The Veteran's Self-Help Guide to Discharge Upgrading
You, the veteran with the Bad Discharge Paper, know
the problems it can cause; keeping you from good jobs, from using the
Montgomery GI Bill you earned, from free medical care, or forcing you
to hide a part of your life. You are not alone. Thousands of men and
women leave the service each year with General Discharges, Undesirable
Discharges (now called "Under Other Than Honorable Conditions"
(OTH) Discharges. Including the blue discharges issued to WW-II vets,
as many as 3 million bad discharges have been given. Often it didn't
take much to get kicked out -- you got drunk a few times; left base
to take care of family or personal problems when you couldn't wait for
official permission; developed a personality conflict with your Commanding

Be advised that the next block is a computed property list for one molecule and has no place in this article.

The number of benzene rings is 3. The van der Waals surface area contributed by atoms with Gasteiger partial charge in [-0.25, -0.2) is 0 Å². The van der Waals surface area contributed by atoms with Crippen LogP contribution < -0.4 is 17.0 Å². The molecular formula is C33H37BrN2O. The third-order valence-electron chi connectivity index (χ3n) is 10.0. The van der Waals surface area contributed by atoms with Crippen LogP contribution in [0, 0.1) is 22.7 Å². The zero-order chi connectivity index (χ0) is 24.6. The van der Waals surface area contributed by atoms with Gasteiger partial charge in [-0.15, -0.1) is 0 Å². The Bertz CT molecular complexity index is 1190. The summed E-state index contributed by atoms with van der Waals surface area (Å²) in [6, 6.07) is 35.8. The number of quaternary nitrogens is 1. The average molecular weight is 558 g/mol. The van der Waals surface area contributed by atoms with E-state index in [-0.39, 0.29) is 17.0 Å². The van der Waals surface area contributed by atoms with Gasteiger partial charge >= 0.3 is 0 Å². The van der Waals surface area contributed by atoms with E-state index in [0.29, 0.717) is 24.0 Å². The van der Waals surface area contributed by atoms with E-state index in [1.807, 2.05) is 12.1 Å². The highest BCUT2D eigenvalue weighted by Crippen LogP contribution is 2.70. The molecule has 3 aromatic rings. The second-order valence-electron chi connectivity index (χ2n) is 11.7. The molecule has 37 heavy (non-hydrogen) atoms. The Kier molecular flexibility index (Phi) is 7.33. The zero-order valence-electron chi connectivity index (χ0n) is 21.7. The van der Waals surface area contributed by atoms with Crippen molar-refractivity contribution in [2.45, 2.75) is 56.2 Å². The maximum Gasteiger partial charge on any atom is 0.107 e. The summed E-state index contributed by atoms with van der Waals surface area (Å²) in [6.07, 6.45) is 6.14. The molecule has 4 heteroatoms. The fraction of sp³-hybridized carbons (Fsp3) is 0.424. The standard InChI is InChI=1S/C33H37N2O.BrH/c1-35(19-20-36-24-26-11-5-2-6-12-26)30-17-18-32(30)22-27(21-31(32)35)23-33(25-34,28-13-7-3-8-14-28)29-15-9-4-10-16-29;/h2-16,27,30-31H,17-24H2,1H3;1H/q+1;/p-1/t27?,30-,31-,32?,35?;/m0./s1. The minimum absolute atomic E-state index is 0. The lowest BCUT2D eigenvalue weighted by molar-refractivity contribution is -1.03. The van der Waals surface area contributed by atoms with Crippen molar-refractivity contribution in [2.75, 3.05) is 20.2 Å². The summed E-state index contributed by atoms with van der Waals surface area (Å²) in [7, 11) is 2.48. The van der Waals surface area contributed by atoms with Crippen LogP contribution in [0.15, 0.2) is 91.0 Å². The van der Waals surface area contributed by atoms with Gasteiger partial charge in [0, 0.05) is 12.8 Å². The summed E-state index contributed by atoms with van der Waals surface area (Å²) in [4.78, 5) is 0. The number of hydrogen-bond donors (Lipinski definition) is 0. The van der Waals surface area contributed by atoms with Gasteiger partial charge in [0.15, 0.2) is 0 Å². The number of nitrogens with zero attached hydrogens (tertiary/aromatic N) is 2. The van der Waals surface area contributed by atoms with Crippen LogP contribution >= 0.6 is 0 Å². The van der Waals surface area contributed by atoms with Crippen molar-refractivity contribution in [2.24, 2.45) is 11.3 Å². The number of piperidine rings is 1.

Officer or simply couldn't handle what you were asked to do. Your Commander
may have offered you a discharge; and you took the offer without really
understanding its impact. You may even think that what you did was wrong,
but to be labeled "undesirable" or have a suspicious "General"
discharge for the rest of your life is too much to pay.
To up-grade your discharge, first get your Service Records, then apply to the Discharge Review Board or Board for Correction of Military Records. Which Board you use depends partly on what law permits and partly on what you want. You are asking the Board to consider whether your discharge is both fair and proper. The board looks at your official records, your application and your careful explanation about why you should get an up-grade and other supporting letters and documents you provide. Sometimes the Board only considers your request after you meet with it in a formal hearing. The board votes on your case and then mails you a written decision.